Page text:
How, Where, Why: What Adverbial Phrases Will Tell You

An adverbial phrase is a group of words that refines the meaning of a verb, adjective, or adverb. Similar to adverbs, adverbial phrases modify other words by explaining why, how, where, or when an action occurred. They may also describe the conditions of an action or object, or the degree to which an action or object was affected. Consider the following sentence: “He drove the school bus as carefully as possible.” The word drove is the verb, and the adverbial phrase as carefully as possible describes how the driver performed the action.

Adverbial phrases don’t contain a subject and a verb. When these elements are present, the group of words is considered an adverbial clause. The following sentence is an example: “When the show ends, we’re getting dinner.” Whether it’s a phrase or a clause, an adverbial construction is dependent on the main subject and verb. It can’t form a complete idea on its own. In the previous example, the show is the subject of the adverbial clause, and ends is the verb in the adverbial clause. This group of words has no meaning on its own, but it explains when the subject plans to perform the action of getting dinner.

Types of Adverbial Phrases and Clauses

The structure of an adverbial phrase or clause changes depending on the type of word it modifies and how it refines the meaning. This passage from W.B. Yeats’ poem, “He Wishes for the Cloths of Heaven,” contains two adverbial phrases: “I have spread my dreams under your feet;/Tread softly because you tread on my dreams.” In both instances, the phrases describe where the actions occur.

Adverbial phrases can also function as infinitive phrases by incorporating infinitive verbs when they describe why an action is occurring. An infinitive verb is made up of the word to and a root verb (such as watch or find). For example, if you were to say “I went into town to visit my friend,” the adverbial phrase to visit my friend would clarify why you went into town. This can be considered an adverbial phrase because it describes the verb went.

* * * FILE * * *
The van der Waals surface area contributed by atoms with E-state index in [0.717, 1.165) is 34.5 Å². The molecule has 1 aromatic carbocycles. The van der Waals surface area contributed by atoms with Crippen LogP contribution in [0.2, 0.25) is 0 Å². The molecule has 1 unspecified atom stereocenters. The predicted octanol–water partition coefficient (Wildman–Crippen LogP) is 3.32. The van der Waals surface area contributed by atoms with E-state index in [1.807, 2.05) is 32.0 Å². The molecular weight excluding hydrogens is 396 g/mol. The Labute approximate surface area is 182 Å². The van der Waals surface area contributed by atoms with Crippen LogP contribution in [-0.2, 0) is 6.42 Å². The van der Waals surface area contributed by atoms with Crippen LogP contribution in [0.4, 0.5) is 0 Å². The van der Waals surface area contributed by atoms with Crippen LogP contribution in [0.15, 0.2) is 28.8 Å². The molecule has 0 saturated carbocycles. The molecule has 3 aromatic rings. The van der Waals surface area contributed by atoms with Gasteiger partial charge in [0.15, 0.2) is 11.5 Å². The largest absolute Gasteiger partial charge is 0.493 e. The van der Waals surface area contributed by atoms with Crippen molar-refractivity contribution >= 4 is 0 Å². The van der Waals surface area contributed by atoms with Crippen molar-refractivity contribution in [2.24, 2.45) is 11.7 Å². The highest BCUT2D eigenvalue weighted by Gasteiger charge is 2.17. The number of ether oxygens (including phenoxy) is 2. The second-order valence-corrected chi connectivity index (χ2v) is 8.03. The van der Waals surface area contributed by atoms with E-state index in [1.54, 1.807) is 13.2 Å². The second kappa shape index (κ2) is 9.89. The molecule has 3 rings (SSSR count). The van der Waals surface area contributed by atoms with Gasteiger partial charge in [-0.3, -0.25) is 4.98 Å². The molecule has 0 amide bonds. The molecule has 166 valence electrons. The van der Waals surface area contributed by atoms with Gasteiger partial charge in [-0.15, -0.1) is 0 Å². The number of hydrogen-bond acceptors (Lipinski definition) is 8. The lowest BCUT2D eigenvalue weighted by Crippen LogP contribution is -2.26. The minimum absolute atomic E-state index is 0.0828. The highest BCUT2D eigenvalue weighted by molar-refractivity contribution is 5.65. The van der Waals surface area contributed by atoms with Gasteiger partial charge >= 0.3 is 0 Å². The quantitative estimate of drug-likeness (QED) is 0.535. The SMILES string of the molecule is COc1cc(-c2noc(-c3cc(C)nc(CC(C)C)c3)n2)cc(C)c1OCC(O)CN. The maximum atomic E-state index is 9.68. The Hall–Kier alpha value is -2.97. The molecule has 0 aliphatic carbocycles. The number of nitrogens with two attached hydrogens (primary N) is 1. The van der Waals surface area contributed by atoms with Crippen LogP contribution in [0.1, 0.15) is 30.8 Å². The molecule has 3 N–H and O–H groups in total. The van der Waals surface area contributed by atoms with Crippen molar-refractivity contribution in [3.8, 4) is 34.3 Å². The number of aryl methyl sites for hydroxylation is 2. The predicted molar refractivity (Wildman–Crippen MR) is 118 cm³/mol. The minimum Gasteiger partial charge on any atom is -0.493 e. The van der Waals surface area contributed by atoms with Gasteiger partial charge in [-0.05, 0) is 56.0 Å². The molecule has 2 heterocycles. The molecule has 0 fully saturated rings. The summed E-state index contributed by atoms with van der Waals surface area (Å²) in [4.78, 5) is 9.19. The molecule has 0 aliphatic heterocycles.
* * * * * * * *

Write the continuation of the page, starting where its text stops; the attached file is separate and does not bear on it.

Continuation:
Another common use for adverbial phrases is to describe the frequency of an action. In the sentence “Jamie called her mother almost every day,” the adverbial phrase functions as an adverb of time and describes how frequently Jamie calls.

Adverbial phrases may also overlap with prepositional phrases, as the latter usually consist of a preposition, a noun or pronoun, and modifiers that describe where or when the action is occurring. Jane Austen provides a useful example of a prepositional phrase in this line from Persuasion: “Many a noble fortune has been made during the war.” The word during is a preposition, and the war is a noun phrase. Together, they function as an adverbial phrase to offer greater detail about the specific time period.

As Langston Hughes demonstrates in the poem “Youth,” adverbial phrases and clauses are limited only by imagination. The stanza “We have tomorrow/Bright before us/Like a flame” contains two back-to-back adverbial phrases, showing how figurative language gives writers the flexibility to modify words in creative ways. Adverbial phrases have diverse constructions, but they always modify the meaning of a verb, adjective or adverb by answering questions such as How, Where and Why?

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